Carpal Tunnel Syndrome
What Is Carpal Tunnel Syndrome?
Carpal Tunnel Syndrome is a neurological condition that affects the hands and fingers. Caused by compression of the median nerve in the wrist, its symptoms include numbness, pain, tingling, and weakness. Trauma to the hands and wrist from an accident can cause the type of nerve compression that results in this condition. Repetitive hand motions over a long period of time can also cause compression of the median nerve resulting in this condition.
A common misconception about carpal tunnel syndrome is that it is only a repetitive stress-type injury. In fact, however, traumatic injury to the wrist is a common cause of acute carpal tunnel syndrome. When trauma to the hands and wrist occurs, swelling and scar tissue can compress the median nerve causing this condition.
The Anatomy of the Carpal Tunnel
The carpal tunnel is a passage surrounded by bones and the transverse carpal ligament. The tunnel consists of the median nerve and nine flexor tendons. The median nerve provides sensation to the thumb, index, and middle finger along with a part of the ring finger. It also powers the movement of the hand and thumb.
What are the Symptoms of Carpal Tunnel Syndrome?
The symptoms of carpal tunnel syndrome vary according to the severity of the condition as well as its cause. Usually, patients will initially report changes in sensation involving the fingers. As the condition progresses, complaints of weakness and difficulty with movement of the fingers are also common.
The most common symptoms of this condition include:
- Pain (burning-like), tingling, and numbness of the thumb, index finger, middle finger, and the radial portion of the ring finger. The median nerve does not power the fifth finger or pinkie. Instead, the ulnar nerve powers the pinkie, and as a result compression of the median nerve does not affect the pinkie;
- Weakness or difficulty in controlling the affected hand usually worsened upon activity;
- Possible shock-like sensations in the affected hand;
- Radiation of pain in the forearm or even the shoulder.
During the condition’s initial phase, patients will usually experience pain mostly at night. Patients often report that shaking the hand vigorously relieves pain although this is usually followed by hand stiffening. As the condition progresses, symptoms begin to be present during the day when performing repetitive activities. Severe cases can result in ongoing symptoms and muscle atrophy.
How to Diagnose Carpal Tunnel Syndrome
Physical examination of the patient’s hand and wrist is the initial step in the diagnosis of carpal tunnel syndrome. Scratches, scars, or bruising in these areas may indicate an injury-related cause of the condition.
Your doctor will perform two important tests to evaluate you for carpal tunnel syndrome: Tinel’s sign test and Phalen’s maneuver. A positive Tinel’s sign occurs when there is tingling or pain in certain areas of your hand in response to your doctor tapping your wrist. A Phalen’s maneuver is positive when flexing the wrist causes median nerve symptoms.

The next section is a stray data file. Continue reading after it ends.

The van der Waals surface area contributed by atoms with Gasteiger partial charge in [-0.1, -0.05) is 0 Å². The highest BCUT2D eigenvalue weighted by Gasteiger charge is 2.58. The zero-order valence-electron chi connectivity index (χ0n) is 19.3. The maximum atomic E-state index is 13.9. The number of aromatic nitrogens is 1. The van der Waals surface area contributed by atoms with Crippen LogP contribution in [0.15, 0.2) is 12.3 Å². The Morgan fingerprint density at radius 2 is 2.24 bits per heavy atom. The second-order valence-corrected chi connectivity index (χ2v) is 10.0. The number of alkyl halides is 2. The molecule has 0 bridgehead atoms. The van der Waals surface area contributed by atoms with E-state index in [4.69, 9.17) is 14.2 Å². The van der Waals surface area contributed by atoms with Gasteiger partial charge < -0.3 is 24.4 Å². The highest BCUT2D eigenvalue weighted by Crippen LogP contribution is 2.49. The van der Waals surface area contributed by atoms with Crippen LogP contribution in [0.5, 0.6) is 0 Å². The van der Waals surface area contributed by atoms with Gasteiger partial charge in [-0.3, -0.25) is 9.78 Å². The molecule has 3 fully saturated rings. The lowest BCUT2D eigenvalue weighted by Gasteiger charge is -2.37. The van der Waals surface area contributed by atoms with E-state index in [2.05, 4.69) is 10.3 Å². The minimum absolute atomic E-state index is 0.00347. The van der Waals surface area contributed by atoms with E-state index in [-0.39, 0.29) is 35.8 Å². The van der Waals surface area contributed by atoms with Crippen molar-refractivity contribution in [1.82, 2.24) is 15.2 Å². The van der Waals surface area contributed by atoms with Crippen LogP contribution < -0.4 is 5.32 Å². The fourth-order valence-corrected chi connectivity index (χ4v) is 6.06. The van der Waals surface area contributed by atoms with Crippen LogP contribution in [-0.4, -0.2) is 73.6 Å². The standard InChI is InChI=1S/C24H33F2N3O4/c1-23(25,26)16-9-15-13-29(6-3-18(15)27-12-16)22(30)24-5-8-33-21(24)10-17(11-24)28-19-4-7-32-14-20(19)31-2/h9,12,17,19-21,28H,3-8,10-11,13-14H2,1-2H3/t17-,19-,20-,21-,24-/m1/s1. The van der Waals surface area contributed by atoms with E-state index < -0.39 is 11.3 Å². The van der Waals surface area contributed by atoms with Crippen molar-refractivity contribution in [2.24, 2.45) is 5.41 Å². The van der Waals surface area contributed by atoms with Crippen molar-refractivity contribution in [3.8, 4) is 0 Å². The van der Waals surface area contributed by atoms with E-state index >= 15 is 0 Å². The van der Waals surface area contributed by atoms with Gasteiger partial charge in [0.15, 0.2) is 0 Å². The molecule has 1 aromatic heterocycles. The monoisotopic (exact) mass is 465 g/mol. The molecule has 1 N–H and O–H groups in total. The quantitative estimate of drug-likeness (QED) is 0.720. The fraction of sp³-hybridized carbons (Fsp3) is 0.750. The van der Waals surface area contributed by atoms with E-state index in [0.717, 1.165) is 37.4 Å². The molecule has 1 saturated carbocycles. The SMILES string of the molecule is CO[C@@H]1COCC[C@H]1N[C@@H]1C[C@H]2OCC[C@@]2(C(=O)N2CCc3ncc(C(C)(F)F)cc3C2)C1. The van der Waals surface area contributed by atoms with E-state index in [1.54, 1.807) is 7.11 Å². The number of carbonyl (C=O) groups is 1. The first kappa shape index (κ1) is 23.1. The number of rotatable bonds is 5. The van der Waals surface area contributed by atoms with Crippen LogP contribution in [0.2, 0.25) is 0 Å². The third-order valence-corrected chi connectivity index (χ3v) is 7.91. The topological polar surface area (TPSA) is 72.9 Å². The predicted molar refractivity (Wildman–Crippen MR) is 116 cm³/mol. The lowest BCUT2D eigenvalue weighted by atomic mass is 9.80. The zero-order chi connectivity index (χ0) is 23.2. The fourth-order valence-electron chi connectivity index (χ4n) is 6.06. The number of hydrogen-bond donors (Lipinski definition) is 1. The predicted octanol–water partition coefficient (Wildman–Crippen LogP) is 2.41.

Your doctor may also perform vibration, two-point discrimination, and monofilament testing to assess sensory symptoms.
In addition to taking a history and conducting a physical examination, your doctor may order an electrodiagnostic study to help diagnose your condition called Electromyography / Nerve Conduction Velocity Study (EMG/NCV Study). This is an electro-diagnostic study used to test for muscle and nerve pathology. This test can effectively help diagnose carpal tunnel syndrome by assessing the activity of the median nerve, and the muscles it powers.
What Treatment is Available for Carpal Tunnel Syndrome?
Surgery is usually not necessary for mild and moderate carpal tunnel syndrome. Instead, treatment may include:
- Modifying wrist movement with good hand ergonomics;
- Minimizing repetitive hand movements;
- Use of a hand brace or wrist splint;
- Ultra-sound or laser therapy;
- Non-steroidal anti-inflammatory drugs;
- Oral or intravenous corticosteroids.
What is Carpal Tunnel Release Surgery?
Surgery may be necessary when symptoms are severe and electrodiagnostic testing confirms the diagnosis. The most common surgery performed for this condition is carpal tunnel release surgery. This surgery involves manipulating the carpal ligament to widen the space within the carpal tunnel. This procedure is usually performed by an orthopedic surgeon.
Carpal tunnel release surgery is usually an outpatient procedure and can be performed under local or general anesthesia. After surgery, a patient should elevate the hand and move the fingers to minimize swelling and stiffness. Swelling and pain are common after the procedure, but these do lessen in time. Total recovery is gradual and may take several months.
Your doctor will usually prescribe a wrist brace after surgery to help protect your wrist. Further, physical therapy and periodic followup with your surgeon are important to a quick and safe recovery.